Plaintiffs identify no prior instances in which the federal government has sought to prosecute state employees for the conduct vaguely described in Plaintiffs’ complaint. Without evidence of such prior prosecutions, Plaintiffs cannot credibly show a genuine threat of imminent prosecution in this case. (p. 15)

This message from the DoJ is heartening, along with U.S. Attorney Burke’s clear statement that going after state employees “is not a priority for us, and will not be.” This brief also comes on the heels of the statement of former U.S. Attorney and New Jersey Gov. Chris Christie, who said definitively about his decision to implement the state’s medical marijuana program:

I don’t believe the United States Attorney’s Office in New Jersey, given the narrow and medically based nature of our program, will expend what are significantly lessening federal law enforcement resources in the context of the federal budget, on going after dispensaries in New Jersey, our Department of Health or other state workers who are helping to implement this program.

These recent events all suggest that the Department of Justice is interpreting its guidance to mean that state employees can fully implement medical marijuana programs, like those in Arizona and Rhode Island, with no fear of prosecution. So let’s get it done, Governors Brewer and Chaffee! Time is wasting, and people are hurting and need their medicine now.

 

Read more



Prohibition

Marijuana Prohibition Leads to Death of Young Man

August 3rd, 2011 71 Comments Kate Zawidzki

On July 2, Eric Perez turned eighteen. On July 10, his family mourned his untimely death.

Mr. Perez suffered a medical emergency while being held at a detention center in Florida. Despite vomiting and crying for help, Mr. Perez was left to suffer for over six hours before receiving medical attention. Tragically, by the time he was seen by emergency personnel, it was too late. So what was Mr. Perez doing in a detention center to begin with? The non-violent act of possessing a small amount of marijuana.

On the night of June 29, three days before his eighteenth birthday, police stopped Mr. Perez for riding his bicycle without a night-light. Police searched Mr. Perez and found the marijuana. Mr. Perez was on probation for a “years old” robbery charge and was cuffed and sent to a detention center. It was in this detention center that he breathed his last breath.

Let’s engage in a thought experiment here. Say Florida had a taxed and regulated system of marijuana distribution for adult, non-medical use. In that scenario, Mr. Perez is never arrested for possessing a small amount of a relatively harmless drug. He may even be praised for choosing to ride his bicycle as opposed to driving a car. Perhaps he’s given a ticket or sent to drug education for underage possession of marijuana. Either way, in this hypothetical, Mr. Perez is not in jail during his medical emergency, thus providing him a better chance of receiving prompt medical attention. Mr. Perez could still be alive.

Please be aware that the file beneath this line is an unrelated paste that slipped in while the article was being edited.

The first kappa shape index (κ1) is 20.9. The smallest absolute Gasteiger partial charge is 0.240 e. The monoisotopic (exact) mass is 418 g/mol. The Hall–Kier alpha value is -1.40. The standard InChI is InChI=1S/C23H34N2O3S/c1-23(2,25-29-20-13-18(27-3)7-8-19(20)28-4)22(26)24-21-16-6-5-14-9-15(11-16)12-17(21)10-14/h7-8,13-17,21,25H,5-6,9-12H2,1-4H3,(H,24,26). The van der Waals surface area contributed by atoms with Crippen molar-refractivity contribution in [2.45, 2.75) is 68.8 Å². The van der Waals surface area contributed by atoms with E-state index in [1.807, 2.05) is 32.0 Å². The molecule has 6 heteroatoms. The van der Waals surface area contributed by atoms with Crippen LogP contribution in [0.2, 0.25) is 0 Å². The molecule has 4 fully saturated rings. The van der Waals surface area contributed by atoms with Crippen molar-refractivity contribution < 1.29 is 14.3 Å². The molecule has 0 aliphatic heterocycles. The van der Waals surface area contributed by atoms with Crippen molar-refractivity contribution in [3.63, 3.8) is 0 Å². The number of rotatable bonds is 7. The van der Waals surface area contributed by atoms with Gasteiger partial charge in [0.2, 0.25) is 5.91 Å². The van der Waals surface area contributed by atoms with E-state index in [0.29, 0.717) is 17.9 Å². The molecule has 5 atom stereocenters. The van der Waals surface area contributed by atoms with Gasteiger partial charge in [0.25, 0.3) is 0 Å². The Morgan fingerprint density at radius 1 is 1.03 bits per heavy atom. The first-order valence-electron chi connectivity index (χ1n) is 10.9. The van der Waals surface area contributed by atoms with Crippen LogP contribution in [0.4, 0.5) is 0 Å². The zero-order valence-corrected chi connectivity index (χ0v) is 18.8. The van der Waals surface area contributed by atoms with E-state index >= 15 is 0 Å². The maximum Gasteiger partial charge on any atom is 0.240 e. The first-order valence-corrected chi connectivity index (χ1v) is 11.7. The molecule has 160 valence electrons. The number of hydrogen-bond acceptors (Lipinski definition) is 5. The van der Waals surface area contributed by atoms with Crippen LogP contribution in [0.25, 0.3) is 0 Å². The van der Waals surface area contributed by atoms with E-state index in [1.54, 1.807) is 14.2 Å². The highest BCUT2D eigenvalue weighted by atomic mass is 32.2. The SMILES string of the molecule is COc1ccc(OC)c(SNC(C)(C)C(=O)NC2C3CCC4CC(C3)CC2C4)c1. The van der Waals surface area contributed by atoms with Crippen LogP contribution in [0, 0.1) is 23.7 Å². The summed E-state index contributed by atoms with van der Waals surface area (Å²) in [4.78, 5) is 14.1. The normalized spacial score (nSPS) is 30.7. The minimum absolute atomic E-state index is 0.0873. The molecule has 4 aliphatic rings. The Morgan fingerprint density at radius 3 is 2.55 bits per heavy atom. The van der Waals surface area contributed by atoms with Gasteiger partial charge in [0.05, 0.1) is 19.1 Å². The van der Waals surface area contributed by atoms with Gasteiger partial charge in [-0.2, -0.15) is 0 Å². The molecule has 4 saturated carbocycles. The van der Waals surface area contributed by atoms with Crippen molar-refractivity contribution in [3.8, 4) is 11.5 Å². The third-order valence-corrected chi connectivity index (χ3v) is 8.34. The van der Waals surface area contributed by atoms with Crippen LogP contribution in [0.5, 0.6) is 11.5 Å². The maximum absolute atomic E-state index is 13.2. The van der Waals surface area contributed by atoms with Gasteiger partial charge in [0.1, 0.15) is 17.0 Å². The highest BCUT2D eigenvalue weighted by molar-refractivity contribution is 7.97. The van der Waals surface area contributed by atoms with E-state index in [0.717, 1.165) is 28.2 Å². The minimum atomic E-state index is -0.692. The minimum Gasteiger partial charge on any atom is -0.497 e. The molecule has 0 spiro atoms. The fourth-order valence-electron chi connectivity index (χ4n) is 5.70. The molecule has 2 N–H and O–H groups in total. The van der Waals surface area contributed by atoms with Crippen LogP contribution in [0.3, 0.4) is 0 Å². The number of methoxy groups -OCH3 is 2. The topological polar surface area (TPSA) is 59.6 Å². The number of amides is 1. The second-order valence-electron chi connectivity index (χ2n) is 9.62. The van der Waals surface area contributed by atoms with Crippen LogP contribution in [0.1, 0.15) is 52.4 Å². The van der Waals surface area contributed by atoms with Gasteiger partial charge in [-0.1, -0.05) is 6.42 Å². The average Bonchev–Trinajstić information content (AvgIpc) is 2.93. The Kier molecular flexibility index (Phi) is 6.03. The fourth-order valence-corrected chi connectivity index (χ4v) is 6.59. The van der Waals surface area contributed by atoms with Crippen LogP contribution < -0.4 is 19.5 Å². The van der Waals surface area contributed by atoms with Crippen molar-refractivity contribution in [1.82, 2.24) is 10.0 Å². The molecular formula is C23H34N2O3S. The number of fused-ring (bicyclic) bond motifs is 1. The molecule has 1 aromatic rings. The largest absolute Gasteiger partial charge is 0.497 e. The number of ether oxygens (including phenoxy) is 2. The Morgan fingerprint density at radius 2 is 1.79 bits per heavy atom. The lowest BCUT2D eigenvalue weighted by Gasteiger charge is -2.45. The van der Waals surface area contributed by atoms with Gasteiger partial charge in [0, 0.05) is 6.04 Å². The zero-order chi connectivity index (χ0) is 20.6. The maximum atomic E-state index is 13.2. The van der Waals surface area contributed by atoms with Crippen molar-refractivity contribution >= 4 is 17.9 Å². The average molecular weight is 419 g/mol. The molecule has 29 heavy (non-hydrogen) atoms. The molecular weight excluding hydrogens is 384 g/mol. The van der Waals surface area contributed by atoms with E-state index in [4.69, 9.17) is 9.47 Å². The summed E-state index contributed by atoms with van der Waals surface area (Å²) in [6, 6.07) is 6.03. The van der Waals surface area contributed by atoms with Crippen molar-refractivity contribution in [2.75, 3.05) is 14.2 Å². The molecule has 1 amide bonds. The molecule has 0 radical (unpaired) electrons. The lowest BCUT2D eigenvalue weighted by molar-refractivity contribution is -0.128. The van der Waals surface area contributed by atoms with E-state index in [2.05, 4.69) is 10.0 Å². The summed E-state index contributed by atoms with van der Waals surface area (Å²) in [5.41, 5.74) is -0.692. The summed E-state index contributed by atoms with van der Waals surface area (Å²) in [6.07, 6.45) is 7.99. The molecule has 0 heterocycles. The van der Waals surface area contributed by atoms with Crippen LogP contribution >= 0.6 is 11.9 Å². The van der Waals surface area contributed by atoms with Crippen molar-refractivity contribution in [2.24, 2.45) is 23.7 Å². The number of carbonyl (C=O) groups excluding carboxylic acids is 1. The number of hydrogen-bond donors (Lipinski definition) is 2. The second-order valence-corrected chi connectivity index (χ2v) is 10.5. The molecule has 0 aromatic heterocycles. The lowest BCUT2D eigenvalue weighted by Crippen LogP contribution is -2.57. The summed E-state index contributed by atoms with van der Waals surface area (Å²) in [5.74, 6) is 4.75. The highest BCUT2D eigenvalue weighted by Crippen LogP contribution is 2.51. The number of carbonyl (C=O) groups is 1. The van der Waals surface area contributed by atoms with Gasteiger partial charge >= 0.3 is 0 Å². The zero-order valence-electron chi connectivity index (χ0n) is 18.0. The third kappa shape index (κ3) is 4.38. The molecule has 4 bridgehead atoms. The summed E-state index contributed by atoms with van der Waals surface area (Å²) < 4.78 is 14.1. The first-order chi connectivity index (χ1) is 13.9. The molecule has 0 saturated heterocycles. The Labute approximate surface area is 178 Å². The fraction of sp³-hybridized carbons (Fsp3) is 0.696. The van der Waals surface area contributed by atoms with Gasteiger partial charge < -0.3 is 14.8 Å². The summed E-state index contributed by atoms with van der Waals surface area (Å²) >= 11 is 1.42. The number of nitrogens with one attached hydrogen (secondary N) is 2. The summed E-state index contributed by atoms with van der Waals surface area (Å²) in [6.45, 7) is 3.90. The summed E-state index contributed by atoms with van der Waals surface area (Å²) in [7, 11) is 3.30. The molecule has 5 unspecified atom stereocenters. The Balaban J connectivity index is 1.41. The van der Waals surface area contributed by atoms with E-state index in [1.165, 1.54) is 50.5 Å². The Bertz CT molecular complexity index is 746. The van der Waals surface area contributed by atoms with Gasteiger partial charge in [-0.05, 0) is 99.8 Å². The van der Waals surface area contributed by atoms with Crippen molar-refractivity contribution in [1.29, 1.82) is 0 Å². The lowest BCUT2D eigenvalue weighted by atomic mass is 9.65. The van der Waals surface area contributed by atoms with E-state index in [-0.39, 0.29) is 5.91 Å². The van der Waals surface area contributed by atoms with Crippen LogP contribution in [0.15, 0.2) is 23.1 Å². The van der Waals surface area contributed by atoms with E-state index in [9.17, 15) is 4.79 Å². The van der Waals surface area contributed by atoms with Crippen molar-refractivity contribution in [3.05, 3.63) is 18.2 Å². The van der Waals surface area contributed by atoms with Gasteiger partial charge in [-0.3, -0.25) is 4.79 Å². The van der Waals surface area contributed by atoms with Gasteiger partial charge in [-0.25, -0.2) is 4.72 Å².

Even a policy that simply decriminalizes the possession of only a small amount of marijuana would have been preferable. Fourteen other states have already removed the possibility of jail time for possessing a small amount of marijuana and replaced it with a simple civil violation. If Florida were one of them, Mr. Perez would have been given a ticket and sent on his way. Again, all indications point to the fact that had his medical emergency happened on the outside, he would have stood a much better chance of surviving.

Unfortunately for Mr. Perez’s family, we do not live our lives in hypotheticals. Policy decisions carry with them very real consequences. When it comes to our current marijuana policy, those consequences tend to lean towards the tragic — lost lives, destroyed families, and government waste. Until we replace our failed marijuana policies with more sensible and less destructive alternatives, we will continue to see stories like Mr. Perez’s.

 

Read more



Medical Marijuana, Prohibition

Volunteers Needed for Seattle Hempfest

August 1st, 2011 3 Comments Morgan Fox

MPP is excited to be cosponsoring the 2011 Seattle Hempfest on Friday, August 19, through Sunday, August 21, and we’re looking for volunteers to help us out!

We need people to help us staff our table, as well as people to sign Hempfest attendees up for our free e-mail alerts.  Everyone who volunteers will receive a free MPP t-shirt and get to meet lots of great supporters, all while enjoying the world’s largest marijuana-policy-related event. As an added bonus, the person who collects the most email sign-ups on each day will receive a special gift from MPP!

This is the 20th anniversary of Seattle Hempfest, and promises to be one of the most memorable to date. All across the country, people are reconsidering their marijuana laws, and the wind is finally at our backs. This year’s festival is a great opportunity to celebrate the progress we’ve made as a movement, and to build the relationships and tools necessary for continued victory.

Would you please volunteer a few hours of your time on Friday, August 19, through Sunday, August 21, to help us spread the word about the important work MPP is doing to reform marijuana laws across the country?

If you would like to help, please e-mail me here with the following information:

•               Your name

•               Your phone (home and/or cell)

•               Days you’re willing to volunteer (Friday, Saturday and/or Sunday)

•               Time slots you are available (scheduling to follow based on availability)

 

For more information on Hempfest, visit http://www.hempfest.org/.

Thank you for your interest, and we hope to see you there!

Read more